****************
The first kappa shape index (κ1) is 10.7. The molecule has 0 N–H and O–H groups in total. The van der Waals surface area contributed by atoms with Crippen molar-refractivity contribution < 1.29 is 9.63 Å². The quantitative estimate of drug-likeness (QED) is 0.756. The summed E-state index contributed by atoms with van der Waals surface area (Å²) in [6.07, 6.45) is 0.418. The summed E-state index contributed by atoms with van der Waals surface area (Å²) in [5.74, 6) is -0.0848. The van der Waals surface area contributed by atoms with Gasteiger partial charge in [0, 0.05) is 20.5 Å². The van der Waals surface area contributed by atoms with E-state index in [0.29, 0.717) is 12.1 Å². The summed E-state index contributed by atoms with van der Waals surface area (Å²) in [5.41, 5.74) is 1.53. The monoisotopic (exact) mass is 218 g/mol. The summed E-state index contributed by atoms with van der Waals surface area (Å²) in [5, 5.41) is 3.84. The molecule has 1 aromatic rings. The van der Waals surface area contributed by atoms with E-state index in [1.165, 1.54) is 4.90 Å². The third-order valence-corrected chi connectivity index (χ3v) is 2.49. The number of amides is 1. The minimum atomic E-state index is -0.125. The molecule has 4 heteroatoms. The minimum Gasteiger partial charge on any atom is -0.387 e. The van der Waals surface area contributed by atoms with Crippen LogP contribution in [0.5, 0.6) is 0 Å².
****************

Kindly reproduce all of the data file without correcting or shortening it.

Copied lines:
The first kappa shape index (κ1) is 10.7. The molecule has 0 N–H and O–H groups in total. The van der Waals surface area contributed by atoms with Crippen molar-refractivity contribution < 1.29 is 9.63 Å². The quantitative estimate of drug-likeness (QED) is 0.756. The summed E-state index contributed by atoms with van der Waals surface area (Å²) in [6.07, 6.45) is 0.418. The summed E-state index contributed by atoms with van der Waals surface area (Å²) in [5.74, 6) is -0.0848. The van der Waals surface area contributed by atoms with Gasteiger partial charge in [0, 0.05) is 20.5 Å². The van der Waals surface area contributed by atoms with E-state index in [0.29, 0.717) is 12.1 Å². The summed E-state index contributed by atoms with van der Waals surface area (Å²) in [5.41, 5.74) is 1.53. The monoisotopic (exact) mass is 218 g/mol. The summed E-state index contributed by atoms with van der Waals surface area (Å²) in [5, 5.41) is 3.84. The molecule has 1 aromatic rings. The van der Waals surface area contributed by atoms with E-state index in [1.165, 1.54) is 4.90 Å². The third-order valence-corrected chi connectivity index (χ3v) is 2.49. The number of amides is 1. The minimum atomic E-state index is -0.125. The molecule has 4 heteroatoms. The minimum Gasteiger partial charge on any atom is -0.387 e. The van der Waals surface area contributed by atoms with Crippen LogP contribution in [0.5, 0.6) is 0 Å².